[Bloat] Progress with latency-under-load tool

Jonathan Morton chromatix99 at gmail.com
Wed Mar 23 13:40:50 PDT 2011

On 23 Mar, 2011, at 9:27 pm, Otto Solares wrote:

>> Unfortunately that patch will not work - it completely breaks part of the on-wire protocol. It is much better to simply convert the final results for an auxiliary display. 
> Yeah, after hours of running some results seems wrong, hopefully is not
> broken on my missing part of converting a float to network byte order.

Well, it was that incorrect endianness-conversion which finally made me throw my hands up in despair.  I didn't bother reading to the end of the patch.

By contrast, changing the random-number generator has only a minor impact on the program, namely how fast it can generate traffic and whether a network compression engine might find compressible weaknesses in it (the default UNIX rand() function is potentially weak enough for that).  I could quite happily drop in a standalone Mersenne Twister implementation, so long as I could still show it was fast enough on my old Pentium-MMX.

>> I should also point out that I have very strong reasons for providing the measurements in non-traditional units by default. I'm measuring characteristics as they matter to applications and users, who measure things in bytes and frames per second, not bits and milliseconds. It is also much easier to get nontechnical people (who tend to be in charge of budgets) to respond to bigger-is-better numbers. 
> Understood your PoV, sadly even my bosses (who lacks any degree of
> technicallity) knows that the Internet is sold to us in Mb/s (decimal)
> and delay (as he call it) is measured in ms.

I do plan to add the traditional units as a secondary output, but I want to finish proving that high-frequency networks actually do exist first.  The existing units will remain primary for the reasons outlined below.

> Good luck doing that nontechnical people use a CLI tool! ;)

That is also a valid point, though I expect the tool to be used by at least moderately technical people, and the results to be usable by less technical people.  It's also possible that it might eventually be developed into a GUI tool.  At the moment, the length of time it takes to run a test creates a substantial selection for patience - but this is partially deliberate, because it takes time to be sure of exercising the network's worst-case performance modes.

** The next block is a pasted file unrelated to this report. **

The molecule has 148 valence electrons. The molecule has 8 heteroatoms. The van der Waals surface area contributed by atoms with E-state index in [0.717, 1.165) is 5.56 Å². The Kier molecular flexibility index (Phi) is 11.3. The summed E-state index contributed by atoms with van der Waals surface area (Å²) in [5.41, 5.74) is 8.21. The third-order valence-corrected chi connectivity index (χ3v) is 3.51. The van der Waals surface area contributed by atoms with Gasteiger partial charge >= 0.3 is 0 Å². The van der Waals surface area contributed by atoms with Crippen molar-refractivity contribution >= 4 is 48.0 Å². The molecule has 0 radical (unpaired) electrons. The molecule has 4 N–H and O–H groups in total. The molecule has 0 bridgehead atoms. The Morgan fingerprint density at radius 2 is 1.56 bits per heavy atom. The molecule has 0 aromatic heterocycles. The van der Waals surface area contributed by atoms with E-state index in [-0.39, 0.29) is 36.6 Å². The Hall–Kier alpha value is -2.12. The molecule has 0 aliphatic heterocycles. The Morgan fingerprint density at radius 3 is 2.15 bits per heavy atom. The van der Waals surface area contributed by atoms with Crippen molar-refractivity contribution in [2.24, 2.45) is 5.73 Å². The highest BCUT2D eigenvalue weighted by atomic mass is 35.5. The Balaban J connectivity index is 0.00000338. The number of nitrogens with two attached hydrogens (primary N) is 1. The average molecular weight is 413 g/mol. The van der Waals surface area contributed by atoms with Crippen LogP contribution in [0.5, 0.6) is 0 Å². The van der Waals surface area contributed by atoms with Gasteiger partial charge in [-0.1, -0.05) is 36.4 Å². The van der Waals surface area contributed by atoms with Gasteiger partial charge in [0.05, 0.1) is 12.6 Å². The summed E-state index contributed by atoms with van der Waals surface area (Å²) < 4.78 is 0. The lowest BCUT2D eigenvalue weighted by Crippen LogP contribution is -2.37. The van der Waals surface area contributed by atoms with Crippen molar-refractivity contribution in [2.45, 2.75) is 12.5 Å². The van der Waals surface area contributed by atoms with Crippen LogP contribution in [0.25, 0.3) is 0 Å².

The real point is that applications don't care one jot about bits-per-second, which is universally contaminated by overheads such as packet headers, error correction and retransmissions.  What they care about is the bytes in the payload, so that's what I'm measuring.  Even if the Internet is *sold* in Mbps, it is *used* in KiB/s, and the usual conversion factors between the two are routinely found to be inaccurate (not least when the weasel-words "up to" are involved).

Similarly, games run in frames-per-second, so comparing the Responsiveness number to the performance of your graphics card let you know how many frames of lag are induced purely by network conditions.  Equivalently, the Smoothness number compared to the framerate of a typical video (30fps = 30Hz) tell you how many frames the video player needs to buffer before it can reliably let you see anything.  There is not such an obvious link between the network and the application if you measure the network in milliseconds, although the smoothness of current networks is so poor that you can often see it in a Web browser's download progress bar.

The smoothness and responsiveness numbers I'm getting over Ethernet are both absurdly low, suggesting that packet loss due to queue overstuffing is endemic, even with packet buffers that are already far too large in attempt to stave it off.  In some cases I am even seeing connections dropping due to complete starvation - multiple consecutive retransmissions are being dropped.  This is not how people think of a modern network, especially not the wired, full-duplex, switched Ethernet that I'm measuring right now.

 - Jonathan

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